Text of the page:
More high risk cases of human papilloma virus (HPV) could be detected by offering home testing kits to women who do not come forward for cervical screening, according to research published in the British Medical Journal today.
While cervical cancer screening programmes in Western countries have contributed to a decrease in deaths from cervical cancer, one of the major drawbacks remains the number of women who do not come forwards for smears.
Researchers in the Netherlands, led by Professor Chris Meijer from the VU University Medical Centre, investigated whether home testing kits would improve HPV detection rates. It has long been established that some strains of HPV are found in most cases of cervical cancer so early discovery is important.
As part of the Dutch cervical screening programme, PROHTECT, the authors identified 28,073 women who had not responded to two invitations for screening.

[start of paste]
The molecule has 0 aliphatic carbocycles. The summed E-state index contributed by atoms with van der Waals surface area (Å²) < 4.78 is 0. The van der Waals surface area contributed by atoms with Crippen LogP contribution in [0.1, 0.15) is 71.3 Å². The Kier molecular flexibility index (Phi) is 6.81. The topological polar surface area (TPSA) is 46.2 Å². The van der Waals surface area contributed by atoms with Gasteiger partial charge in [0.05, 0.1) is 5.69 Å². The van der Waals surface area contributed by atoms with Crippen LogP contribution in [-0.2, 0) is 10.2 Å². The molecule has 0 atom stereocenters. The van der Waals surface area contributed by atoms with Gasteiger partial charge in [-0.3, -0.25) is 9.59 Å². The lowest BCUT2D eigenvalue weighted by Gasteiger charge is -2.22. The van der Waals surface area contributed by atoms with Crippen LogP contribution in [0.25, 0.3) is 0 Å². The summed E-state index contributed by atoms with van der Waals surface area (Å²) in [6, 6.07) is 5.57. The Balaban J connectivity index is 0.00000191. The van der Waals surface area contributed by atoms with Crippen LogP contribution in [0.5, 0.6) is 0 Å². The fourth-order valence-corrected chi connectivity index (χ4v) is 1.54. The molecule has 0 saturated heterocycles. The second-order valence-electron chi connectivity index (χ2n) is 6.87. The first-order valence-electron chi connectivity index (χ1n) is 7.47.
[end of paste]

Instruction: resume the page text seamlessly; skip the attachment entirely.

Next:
Meijer and his team invited 27,792 of these women to use the Delphi Screener device to collect a cervical fluid sample at home and return it to the researchers. The remaining 281 women were recalled for a conventional cervical screening test.
The results show that over a quarter (26%) of the self-sampling group fulfilled the request, compared with only 1 in 7 (16%) of the recall group.
Participants in both groups whose samples were HPV positive were referred for further tests.
The authors conclude that using home testing kits for detecting HPV is an effective way to target women who do not attend for cervical screening and that it would lead to twice as many cases of cervical cancer being diagnosed compared with the regular screening programme.
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